While we Washington boaters are quick to run to the defense of the boatyards when they’re under legal attack, we’re pretty quiet when it comes to objecting to new environmental laws. I’d like to think that’s because we truly are environmentalists.

“We’re more progressive than California,” says Sea Hawk paint rep Tony Bulpin, who sells both in California and Washington. “In California they’re still using the highest copper content paints because that’s what their customers want.” The big paint manufacturers aren’t fighting the legislation, they’re looking for new stuff to sell boaters.

There are enough studies out there, and more coming, that debunk the idea that copper is the only viable solution. Copper is probably still the best weapon against bottom growth. But it may not be the best for long, and it certainly isn’t the only option.

There are many different alternatives. Most don’t require stripping the bottom before application. And no, they’re not way more expensive than copper paint (have you paid for a can of copper paint lately?) In fact, the “green” paint is sometimes cheaper. They can be nearly as effective as that 70% copper paint on your boat bottom right now, and perhaps in some ways even better.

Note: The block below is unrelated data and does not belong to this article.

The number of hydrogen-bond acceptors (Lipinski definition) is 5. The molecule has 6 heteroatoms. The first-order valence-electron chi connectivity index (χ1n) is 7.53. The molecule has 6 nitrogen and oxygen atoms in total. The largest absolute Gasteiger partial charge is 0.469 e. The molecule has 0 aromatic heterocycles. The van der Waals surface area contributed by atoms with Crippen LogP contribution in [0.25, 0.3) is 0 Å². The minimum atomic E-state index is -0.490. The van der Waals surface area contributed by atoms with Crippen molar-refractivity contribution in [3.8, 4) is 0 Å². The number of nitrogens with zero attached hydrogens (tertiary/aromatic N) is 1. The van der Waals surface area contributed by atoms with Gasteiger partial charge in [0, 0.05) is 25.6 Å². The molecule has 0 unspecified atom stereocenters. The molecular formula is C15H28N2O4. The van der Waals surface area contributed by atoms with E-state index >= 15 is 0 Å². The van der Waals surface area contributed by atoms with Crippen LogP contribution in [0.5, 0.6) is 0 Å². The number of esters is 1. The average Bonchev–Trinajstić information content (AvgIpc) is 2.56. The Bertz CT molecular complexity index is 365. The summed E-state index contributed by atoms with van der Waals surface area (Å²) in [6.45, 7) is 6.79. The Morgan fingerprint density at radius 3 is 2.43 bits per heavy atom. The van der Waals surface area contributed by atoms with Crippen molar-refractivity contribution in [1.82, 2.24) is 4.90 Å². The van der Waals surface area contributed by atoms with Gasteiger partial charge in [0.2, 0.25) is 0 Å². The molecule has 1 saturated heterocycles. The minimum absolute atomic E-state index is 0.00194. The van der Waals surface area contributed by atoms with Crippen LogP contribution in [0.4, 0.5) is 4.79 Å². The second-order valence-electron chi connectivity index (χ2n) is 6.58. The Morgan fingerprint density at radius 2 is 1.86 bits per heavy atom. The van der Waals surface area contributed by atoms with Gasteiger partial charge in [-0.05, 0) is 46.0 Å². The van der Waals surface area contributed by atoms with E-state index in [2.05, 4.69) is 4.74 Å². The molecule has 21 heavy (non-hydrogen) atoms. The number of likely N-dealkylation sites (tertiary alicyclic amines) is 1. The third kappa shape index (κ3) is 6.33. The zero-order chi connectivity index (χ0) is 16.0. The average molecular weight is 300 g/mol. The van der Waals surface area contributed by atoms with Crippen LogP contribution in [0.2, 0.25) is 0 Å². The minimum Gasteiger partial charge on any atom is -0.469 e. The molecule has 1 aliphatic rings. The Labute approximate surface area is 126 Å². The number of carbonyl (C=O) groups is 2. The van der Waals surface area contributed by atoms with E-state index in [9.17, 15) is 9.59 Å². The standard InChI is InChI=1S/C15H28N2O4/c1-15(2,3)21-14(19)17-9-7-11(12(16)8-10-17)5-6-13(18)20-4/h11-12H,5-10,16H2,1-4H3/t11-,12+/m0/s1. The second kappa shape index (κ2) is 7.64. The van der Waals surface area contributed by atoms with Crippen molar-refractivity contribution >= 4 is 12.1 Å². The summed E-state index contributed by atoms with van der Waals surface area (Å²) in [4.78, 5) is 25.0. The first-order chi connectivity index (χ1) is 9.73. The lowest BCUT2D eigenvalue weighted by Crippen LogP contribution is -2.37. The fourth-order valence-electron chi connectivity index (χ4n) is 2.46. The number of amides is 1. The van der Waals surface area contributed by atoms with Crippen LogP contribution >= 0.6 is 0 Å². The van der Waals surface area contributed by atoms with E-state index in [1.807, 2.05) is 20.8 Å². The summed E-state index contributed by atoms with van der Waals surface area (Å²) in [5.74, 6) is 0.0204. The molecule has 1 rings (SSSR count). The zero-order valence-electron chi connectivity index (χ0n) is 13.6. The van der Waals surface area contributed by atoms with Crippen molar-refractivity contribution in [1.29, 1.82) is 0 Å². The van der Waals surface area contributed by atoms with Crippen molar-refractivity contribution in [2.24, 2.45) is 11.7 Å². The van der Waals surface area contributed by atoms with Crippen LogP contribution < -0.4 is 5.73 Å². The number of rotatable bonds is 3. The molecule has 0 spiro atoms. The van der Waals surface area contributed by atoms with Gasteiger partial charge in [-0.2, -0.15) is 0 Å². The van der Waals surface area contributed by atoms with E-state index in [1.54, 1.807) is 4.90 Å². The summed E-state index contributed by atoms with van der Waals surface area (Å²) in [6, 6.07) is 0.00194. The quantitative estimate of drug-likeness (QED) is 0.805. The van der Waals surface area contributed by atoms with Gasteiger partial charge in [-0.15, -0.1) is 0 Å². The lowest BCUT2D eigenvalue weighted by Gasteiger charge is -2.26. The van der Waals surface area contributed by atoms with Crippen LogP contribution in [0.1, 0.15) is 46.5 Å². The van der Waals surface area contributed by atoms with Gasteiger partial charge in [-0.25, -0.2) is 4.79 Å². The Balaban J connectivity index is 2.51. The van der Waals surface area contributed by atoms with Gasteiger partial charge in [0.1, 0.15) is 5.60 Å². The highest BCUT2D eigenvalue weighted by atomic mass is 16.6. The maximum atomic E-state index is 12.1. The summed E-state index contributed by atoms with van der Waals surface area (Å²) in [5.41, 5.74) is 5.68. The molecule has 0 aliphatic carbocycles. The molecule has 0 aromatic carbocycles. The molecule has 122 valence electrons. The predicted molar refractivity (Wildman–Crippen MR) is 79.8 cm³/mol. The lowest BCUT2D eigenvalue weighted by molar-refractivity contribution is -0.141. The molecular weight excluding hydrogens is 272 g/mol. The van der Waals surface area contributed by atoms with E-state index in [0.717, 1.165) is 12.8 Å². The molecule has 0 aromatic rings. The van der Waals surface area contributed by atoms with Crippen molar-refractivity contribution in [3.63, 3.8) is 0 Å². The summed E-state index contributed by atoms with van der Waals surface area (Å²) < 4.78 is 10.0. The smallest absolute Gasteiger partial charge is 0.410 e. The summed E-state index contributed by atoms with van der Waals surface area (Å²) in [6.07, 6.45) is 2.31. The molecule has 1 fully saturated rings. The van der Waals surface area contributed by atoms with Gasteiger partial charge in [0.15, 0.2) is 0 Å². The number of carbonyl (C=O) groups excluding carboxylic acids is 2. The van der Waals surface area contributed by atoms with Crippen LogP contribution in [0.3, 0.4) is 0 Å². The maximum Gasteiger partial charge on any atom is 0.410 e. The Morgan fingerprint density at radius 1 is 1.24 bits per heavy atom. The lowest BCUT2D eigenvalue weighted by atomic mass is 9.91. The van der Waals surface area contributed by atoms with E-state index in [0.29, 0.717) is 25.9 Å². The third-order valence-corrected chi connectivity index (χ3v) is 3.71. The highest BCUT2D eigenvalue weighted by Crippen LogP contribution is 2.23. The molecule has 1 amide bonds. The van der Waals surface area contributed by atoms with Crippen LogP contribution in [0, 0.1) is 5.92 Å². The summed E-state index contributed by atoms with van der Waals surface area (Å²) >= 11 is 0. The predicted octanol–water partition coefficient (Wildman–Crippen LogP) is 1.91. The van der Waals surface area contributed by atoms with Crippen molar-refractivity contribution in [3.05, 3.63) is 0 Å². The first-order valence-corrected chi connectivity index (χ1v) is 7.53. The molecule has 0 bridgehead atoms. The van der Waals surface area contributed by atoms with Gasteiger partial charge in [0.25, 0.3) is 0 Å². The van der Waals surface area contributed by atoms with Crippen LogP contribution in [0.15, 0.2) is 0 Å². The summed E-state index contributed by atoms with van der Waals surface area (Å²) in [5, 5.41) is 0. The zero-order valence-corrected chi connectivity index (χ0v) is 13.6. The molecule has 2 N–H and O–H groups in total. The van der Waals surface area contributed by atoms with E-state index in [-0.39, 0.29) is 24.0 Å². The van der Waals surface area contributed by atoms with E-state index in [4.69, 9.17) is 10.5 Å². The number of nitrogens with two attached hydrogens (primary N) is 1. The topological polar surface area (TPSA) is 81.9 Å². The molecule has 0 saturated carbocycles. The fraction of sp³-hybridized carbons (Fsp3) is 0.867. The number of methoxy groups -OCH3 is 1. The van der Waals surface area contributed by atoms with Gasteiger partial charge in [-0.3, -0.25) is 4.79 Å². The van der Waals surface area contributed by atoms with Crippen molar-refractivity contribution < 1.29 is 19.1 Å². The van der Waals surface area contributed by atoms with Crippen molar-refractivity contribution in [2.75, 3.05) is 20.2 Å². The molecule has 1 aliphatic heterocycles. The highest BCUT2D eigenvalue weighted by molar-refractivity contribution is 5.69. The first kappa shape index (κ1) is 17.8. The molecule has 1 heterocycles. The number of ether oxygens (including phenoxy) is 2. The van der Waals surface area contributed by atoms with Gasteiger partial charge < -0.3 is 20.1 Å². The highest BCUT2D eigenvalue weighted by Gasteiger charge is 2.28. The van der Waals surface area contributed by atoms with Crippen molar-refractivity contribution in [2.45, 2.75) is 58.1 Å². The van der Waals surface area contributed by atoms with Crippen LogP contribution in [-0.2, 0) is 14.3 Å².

There are a couple of provisos that go hand in hand with this. As with any paint, it has to be applied properly. Even if the new antifouling can go over an existing copper paint, there is some basic surface preparation that must be followed.

Even more importantly, depending on the paint, it may require more maintenance (i.e. bottom cleaning) than what you’re used to with copper paints. If you don’t do this maintenance, you’re likely to experience shaggy bottom. For some, frequent bottom cleaning will be nothing new. Racing sailors are nothing less than neurotic about the smoothness of their boats’ bottoms, which will be cleaned regularly no matter what goes on in the ways of antifouling. For others, they’ll learn that frequent bottom cleaning is worth the price.

The New Biocides